Reviews provided by Syndetics
Kirkus Book Review
Novelist and screenwriter Benioff's glorious second novel (The 25th Hour, 2000) is a wild action-packed quest, and much else besides: a coming-of-age story, an odd-couple tale and a juicy footnote to the historic World War II siege of Leningrad. It's New Year's Eve, 1941, and Lev Beniov is alone in Leningrad. (Note that last name: This novel was sparked by tape-recorded memories of author Benioff's grandfather.) The 17-year-old's mother and sister were evacuated before the siege began in September; his father, a respected poet, was "removed" by the NKVD in 1937. Lev's real troubles begin when a German paratrooper, frozen to death, lands on his street. Lev deserts his firefighter's post, steals the German's knife, is arrested by soldiers and jailed. His cellmate is 20-year-old Kolya, a boastful Cossack deserter, dazzlingly handsome in contrast to scrawny Lev, who hates his telltale big nose (he's half-Jewish); their initial hostility turns into the closest of bonds. Sparing their lives, for now, NKVD Colonel Grechko gives them a near-impossible assignment in this starving city: five days to find a dozen eggs for his daughter's wedding cake. There's nothing doing on the black market. Then Kolya hears of a poultry collective...behind German lines. That's where they must go, decides Kolya, and Benioff makes his boundless self-confidence entirely credible. Over half the novel happens in enemy territory. Lev and Kolya stumble on a farmhouse where four pretty Russian girls are being kept as sex slaves by a Nazi death squad. (The connection between sex and death is a major theme.) The slave-owners are killed by Russian partisans, one of whom is the deadly sniper Vika, a young tomboy who steals Lev's heart. Despite a "parade of atrocities," the pace will keep your adrenaline pumping right up to the climactic chess game between Lev and a fiendish Nazi officer. This gut-churning thriller will sweep you along and, with any luck, propel Benioff into bestseller land. Copyright ©Kirkus Reviews, used with permission.
New York Times Book Review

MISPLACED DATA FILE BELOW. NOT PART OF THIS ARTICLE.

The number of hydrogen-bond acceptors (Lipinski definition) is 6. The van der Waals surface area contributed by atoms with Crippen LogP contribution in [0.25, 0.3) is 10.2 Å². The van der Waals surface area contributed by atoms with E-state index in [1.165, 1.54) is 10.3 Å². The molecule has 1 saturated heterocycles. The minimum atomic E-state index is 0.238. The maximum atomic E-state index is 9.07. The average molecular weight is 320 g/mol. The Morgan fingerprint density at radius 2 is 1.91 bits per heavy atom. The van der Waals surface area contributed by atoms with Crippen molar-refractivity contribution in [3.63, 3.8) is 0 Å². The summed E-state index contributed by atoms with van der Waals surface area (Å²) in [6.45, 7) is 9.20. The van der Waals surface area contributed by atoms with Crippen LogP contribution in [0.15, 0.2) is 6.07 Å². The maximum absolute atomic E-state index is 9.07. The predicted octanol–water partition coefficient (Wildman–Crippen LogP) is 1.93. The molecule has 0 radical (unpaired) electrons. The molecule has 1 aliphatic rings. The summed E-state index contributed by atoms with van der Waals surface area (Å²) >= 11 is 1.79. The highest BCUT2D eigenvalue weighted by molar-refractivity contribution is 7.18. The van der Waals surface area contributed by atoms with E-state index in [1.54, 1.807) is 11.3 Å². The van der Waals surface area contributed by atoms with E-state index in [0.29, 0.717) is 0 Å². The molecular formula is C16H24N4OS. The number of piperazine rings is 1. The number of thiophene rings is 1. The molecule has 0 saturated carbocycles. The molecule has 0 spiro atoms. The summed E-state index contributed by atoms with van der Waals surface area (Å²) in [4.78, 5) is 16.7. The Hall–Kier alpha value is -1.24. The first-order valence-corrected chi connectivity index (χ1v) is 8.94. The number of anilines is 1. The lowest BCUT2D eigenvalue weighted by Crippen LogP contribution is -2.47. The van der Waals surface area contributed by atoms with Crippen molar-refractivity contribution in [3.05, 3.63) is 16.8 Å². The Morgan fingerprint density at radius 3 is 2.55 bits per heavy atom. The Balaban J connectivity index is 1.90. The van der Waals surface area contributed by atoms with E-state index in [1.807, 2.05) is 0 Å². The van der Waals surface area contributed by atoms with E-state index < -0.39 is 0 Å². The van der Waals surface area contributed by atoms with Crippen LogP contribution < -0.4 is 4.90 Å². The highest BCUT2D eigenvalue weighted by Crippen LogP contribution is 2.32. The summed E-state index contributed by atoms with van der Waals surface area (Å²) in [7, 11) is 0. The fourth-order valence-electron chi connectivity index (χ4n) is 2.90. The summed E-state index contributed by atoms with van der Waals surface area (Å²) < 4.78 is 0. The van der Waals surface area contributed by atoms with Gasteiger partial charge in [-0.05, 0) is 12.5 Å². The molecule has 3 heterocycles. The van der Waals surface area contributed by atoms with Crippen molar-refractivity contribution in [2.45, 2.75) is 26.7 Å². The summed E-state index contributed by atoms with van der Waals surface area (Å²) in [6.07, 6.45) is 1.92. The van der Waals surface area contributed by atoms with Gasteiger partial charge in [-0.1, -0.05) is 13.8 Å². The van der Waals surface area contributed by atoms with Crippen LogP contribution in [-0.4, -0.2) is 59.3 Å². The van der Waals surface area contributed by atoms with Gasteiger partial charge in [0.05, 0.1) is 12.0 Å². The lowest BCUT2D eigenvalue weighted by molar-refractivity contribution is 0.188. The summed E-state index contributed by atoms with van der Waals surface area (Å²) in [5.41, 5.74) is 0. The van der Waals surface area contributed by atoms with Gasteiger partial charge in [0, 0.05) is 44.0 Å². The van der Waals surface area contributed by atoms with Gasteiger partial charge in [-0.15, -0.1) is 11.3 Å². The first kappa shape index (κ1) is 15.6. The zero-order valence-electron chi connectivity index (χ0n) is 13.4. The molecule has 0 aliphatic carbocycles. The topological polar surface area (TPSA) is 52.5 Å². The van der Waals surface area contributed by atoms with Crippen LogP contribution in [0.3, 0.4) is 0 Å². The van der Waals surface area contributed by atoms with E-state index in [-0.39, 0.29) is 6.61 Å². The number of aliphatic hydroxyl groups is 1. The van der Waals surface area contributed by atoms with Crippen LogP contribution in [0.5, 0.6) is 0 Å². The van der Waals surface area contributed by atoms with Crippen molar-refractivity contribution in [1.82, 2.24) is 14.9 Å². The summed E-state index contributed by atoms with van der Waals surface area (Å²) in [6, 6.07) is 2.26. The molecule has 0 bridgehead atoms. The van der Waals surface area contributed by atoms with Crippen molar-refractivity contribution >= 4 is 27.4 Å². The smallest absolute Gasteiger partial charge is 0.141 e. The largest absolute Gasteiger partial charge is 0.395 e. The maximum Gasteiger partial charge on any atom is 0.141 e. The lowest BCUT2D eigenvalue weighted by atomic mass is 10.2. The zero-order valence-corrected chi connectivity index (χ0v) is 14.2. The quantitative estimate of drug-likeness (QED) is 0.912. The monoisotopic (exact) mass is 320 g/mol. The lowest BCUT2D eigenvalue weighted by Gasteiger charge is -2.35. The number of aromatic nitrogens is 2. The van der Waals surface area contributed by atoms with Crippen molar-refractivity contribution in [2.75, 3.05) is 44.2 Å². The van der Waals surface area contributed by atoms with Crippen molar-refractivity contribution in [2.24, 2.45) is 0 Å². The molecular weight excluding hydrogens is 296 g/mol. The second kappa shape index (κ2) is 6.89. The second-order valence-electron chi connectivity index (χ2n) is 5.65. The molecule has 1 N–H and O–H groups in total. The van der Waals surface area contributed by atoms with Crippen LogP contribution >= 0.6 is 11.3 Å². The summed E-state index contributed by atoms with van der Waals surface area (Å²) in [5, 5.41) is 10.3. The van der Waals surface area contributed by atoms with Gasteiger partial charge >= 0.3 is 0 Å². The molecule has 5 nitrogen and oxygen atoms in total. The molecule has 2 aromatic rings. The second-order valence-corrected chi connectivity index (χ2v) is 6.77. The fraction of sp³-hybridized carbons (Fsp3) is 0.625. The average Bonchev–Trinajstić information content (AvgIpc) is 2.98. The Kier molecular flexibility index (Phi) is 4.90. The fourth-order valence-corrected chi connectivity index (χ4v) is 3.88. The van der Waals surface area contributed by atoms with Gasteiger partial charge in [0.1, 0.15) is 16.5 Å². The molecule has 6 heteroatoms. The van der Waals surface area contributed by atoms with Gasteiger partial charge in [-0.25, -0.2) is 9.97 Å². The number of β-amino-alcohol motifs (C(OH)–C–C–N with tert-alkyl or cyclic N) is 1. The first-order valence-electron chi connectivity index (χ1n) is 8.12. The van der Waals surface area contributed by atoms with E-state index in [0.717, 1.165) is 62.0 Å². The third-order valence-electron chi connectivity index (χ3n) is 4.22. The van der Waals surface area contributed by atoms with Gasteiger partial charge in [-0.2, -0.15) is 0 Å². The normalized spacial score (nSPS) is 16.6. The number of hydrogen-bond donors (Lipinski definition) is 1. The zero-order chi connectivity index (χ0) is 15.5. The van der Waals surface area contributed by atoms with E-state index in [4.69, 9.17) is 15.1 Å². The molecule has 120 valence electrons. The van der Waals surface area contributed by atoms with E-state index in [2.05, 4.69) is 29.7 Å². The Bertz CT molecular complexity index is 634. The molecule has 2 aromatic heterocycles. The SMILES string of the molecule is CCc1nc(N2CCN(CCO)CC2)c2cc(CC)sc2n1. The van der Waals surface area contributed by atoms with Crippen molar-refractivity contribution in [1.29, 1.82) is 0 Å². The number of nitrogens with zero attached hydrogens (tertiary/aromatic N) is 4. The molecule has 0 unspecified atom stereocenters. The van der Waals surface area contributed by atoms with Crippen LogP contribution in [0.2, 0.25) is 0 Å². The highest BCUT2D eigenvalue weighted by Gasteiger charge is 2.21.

I WANT to hate David Benioff. He's annoyingly handsome. He's already written a pair of unputdownable books, one of which was made into Spike Lee's most heartbreaking film, "The 25th Hour" for which Benioff was asked to write the screenplay, leading to a second career in Hollywood. (They should just get it over with and put the man in the movies already.) He takes his morning orange juice next to Amanda Peet. And he's still in his 30s. See what I mean? Benioff's new novel reveals why there are so many Russians - not oligarchs or prostitutes, but soldiers and old babushkas - in this nice American boy's fiction. "City of Thieves" follows a character named Lev Beniov, the son of a revered Soviet Jewish poet who was "disappeared" in the Stalinist purges, as Lev and an accomplice carry out an impossible assignment during the Nazi blockade of Leningrad. Before Lev begins to tell his story, however, a young Los Angeles screenwriter named David visits his grandfather in Florida, pleading for his memories of the siege. But this is no postmodern coquetry. In fact, the novel tells a refreshingly traditional tale, driven by an often ingenious plot. And after that first chapter Benioff is humble enough to get out of its way. For some writers, Russia inspires extravagant lamentations uttered into the eternity of those implacable winters. Happily, Benioff's prose doesn't draw that kind of attention to itself. Lev, an intelligent, awkward, eternally self-doubting Jewish teenager, and Kolya, a Slavic Adonis, have been imprisoned after wartime infractions. Awaiting execution, they're summoned by the secret police: Colonel Grechko's daughter is getting married, and eggs are needed for the cake. It would be easier to find snow in Saudi Arabia, but if Lev and Kolya can locate a dozen they'll get back their ration cards - and their lives. Very soon, the odd couple are dodging a husband-and-wife team of cannibals and seducing their way - well, Kolya is, at least - through the starving city. This isn't flippant or inappropriately irreverent: gallows humor, so nourished by the horrors of Stalin's regime, certainly survived into the era of the blockade. In contrast to the piety of so many of today's historical novels - their facts unimpeachable and their souls somewhere in the library - Benioff's book lets its characters inhabit the human condition in all of its sometimes compromised versatility. But it's never cavalier, because the author has done his research. Benioff could have read in a history book - or learned from his grandfather - that cannibals first went for the buttocks, "the softest meat, easiest for making patties and sausages," but an expletive that a passing driver shouts at Lev and Kolya requires a sixth sense. I know of no such phrase in Russian, but in an English-language novel simulating Russian speech, it captures precisely the maternal obsessions of Russian swearing. The research never stands out because Benioff weaves it in so deftly. He shifts tone with perfect control - no recent novel I've read travels so quickly and surely between registers, from humor to devastation - and expertly evokes the vagaries of Lev's adolescence. Readers who look down on plot-driven fiction will learn something new, even if Benioff miscalculates with a too-neat resolution, which includes both a love interest and a coming-of-age challenge. But if this is Benioff's grandfather's story, that's the way it must have happened, right? Who knows. In a recent interview, Benioff said the novel's first chapter was pure invention - that all four of his grandparents were born in the United States. But in the bound galleys of the novel he thanked his grandfather for his "patience with my latenight phone calls" about the blockade. The final version of the book doesn't carry that acknowledgment. What gives? In its own modest way, "City of Thieves" becomes a commentary on the literary rigidities of our day. James Frey and Margaret B. Jones - gifted storytellers who, perhaps cravenly, mislabeled their work as nonfiction - are eviscerated in the same court of public opinion that venerates apple-cheeked first-timers who transcribe every heartbeat of their suburban youth but have the moxie to call it fiction. Benioff's opening chapter, "true" or not, is a gentle reminder that fiction is often nonfiction warped by artifice, and that nonfiction is unavoidably a reinvention of what actually happened. In exposing these seams - God bless his editor for leaving in that chapter - Benioff reminds us what a beautifully ambiguous world we live in. Boris Fishman has written for The New Yorker, The New York Times Magazine, The New Republic and other publications.